Former boutique hotel joins the Marriott big leagues; excellent beds, great service, and attention to functionality means an easy stay in Midtown East, near Bloomingdale's and other major shopping destinations. The neighborhood doesn't have much nightlife, but the on-site Opia bar is pretty happening.
Featuring sleek, contemporary design, the hotel hosts many European business travelers and families.
Formerly a boutique, Hotel 57 has flown the Renaissance flag as part of the Marriott hotel consortium since April 2009. The bottom six stories of the red-brick building that houses the Renaissance date to the 19th century; the remaining 11 floors were added in the 1920s, when developers converted it into the Allerton Hotel for Women. The hotel underwent renovations in early 2009.
The lobby features minimalist design in black, red, and white hues -- it's laid out well but is nothing spectacular. The space consists of a few leather couches and coffee tables. The dim lighting makes it less than ideal for either work or socializing. Opia, however, creates a lively nighttime social scene that, thanks to solid soundproofing and some seriously awesome beds, doesn't disrupt a good night's sleep.
Lots of shopping and office buildings in the area, but not much nightlife. Central Park is a 15-minute walk away.
At 57th Street and Lexington Avenue, Renaissance New York Hotel 57 sits in Midtown East, which combines high-end shopping with high-rise office buildings. The hotel is basically one more drop in Midtown's great sea of commercial real estate. The fast-walking crowd, rife with shoppers and well-heeled professionals, crosses the intersection in waves that continue through the evening and only ebb late at night.
With office buildings and shops dominating the scene, the nightlife can be a bit drab. Midtown East is only as cool as a cocktail after a round of shopping or a loosened tie and a finger of scotch. In this neighborhood, the majority of indiscretions are not that youthful.
That said, there's still a draw here, especially for shoppers. Hotel 57 offers ready access to many of New York's famed shopping destinations. Bloomingdale's is two blocks away on 59th Street. Other stores, such as Emporio Armani, Hermes, Kenneth Cole, Louis Vuitton, and Tiffany are also within ready walking distance.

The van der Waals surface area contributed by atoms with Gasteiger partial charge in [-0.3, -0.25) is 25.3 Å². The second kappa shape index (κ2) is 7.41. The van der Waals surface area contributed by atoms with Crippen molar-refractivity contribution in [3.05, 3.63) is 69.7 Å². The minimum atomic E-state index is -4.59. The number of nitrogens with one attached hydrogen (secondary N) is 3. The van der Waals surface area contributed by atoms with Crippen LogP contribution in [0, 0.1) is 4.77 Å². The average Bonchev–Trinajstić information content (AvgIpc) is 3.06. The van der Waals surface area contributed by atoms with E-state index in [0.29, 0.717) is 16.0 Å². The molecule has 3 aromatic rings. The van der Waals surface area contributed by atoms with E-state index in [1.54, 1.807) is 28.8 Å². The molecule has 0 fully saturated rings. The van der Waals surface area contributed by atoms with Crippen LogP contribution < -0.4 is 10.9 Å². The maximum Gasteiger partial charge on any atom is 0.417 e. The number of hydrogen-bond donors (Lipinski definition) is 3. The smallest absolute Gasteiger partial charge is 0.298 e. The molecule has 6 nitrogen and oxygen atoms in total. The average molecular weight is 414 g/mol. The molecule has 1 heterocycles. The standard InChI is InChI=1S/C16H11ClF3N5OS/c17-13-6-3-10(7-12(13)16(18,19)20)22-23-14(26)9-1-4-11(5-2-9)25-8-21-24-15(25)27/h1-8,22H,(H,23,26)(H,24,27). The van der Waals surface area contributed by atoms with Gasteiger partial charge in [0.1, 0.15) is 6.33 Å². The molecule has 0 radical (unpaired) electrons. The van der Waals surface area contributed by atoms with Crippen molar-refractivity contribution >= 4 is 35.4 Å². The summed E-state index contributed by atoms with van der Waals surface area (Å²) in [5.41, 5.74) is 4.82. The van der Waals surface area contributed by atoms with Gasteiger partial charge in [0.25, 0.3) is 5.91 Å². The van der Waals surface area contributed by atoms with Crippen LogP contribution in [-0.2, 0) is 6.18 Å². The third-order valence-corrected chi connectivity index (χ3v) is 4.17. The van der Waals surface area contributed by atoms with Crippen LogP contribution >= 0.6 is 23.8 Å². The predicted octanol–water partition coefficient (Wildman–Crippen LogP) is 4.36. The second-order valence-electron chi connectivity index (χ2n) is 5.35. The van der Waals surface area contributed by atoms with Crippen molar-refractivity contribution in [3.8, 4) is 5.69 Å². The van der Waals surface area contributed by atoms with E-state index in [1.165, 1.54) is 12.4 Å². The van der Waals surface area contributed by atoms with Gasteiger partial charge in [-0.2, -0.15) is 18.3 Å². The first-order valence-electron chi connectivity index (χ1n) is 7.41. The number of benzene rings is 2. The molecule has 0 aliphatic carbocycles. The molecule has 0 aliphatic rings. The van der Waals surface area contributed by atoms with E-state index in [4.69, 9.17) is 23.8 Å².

Hotel 57's rooms underwent an overhaul in September 2007 and were touched up again in November 2008 as part of a $22 million project to transform this former boutique into a Renaissance hotel, part of the Marriott chain.
Standard rooms range from 200 to 250 square feet, small, which is but about average for a New York City hotel room. Superior rooms range from 260 to 330 square feet. But the hotel makes efficient use of the space; the work desk and closets were built into the walls and face the bed. The bedside desks sport a phone and an iPod dock, and the 37-inch LG flat-screen TV was positioned intelligently in an alcove above one closet. The wood paneling, gentle lighting, and olive-green drapes warmed the fairly minimalist arrangement.
All rooms include:
Excellent bed: feather comforter; six pillows, of either foam or feather; Egyptian cotton linens
Small rooms, swanky adult restaurant, and no kid-friendly infrastructure.
There are relatively few tykes in this business-traveler-heavy hotel. Add the narrow confines of the rooms and a restaurant that caters to a Midtown adult crowd, and there isn't much to recommend the place to families. However, the property does offer cribs and babysitting services upon request.
New York City has three nearby airports: JFK, LaGuardia, and Newark (in New Jersey). Flying into JFK or LaGuardia is typically easier and less time-consuming. From JFK, it's a (one-hour) $45 flat-rate taxi ride to anywhere in Manhattan. From LaGuardia, it's about a (30-minute) $40 metered cab ride to Midtown Manhattan. Rides from Newark cost at least $40 (plus tolls) and can take more than 90 minutes. Don't forget to tip your driver 15 to 25 percent.
To save some cash, try the group shuttles that are available at all three airports for about $14 per person. For more information on the shuttles, go to New York Airport Service. You can also take public transit from any of the airports for as little as $7 per person, but travel can take up to two hours and involve a lot of lugging bags up and down stairs. For mass-transit directions right to the hotel, check out HopStop.com.
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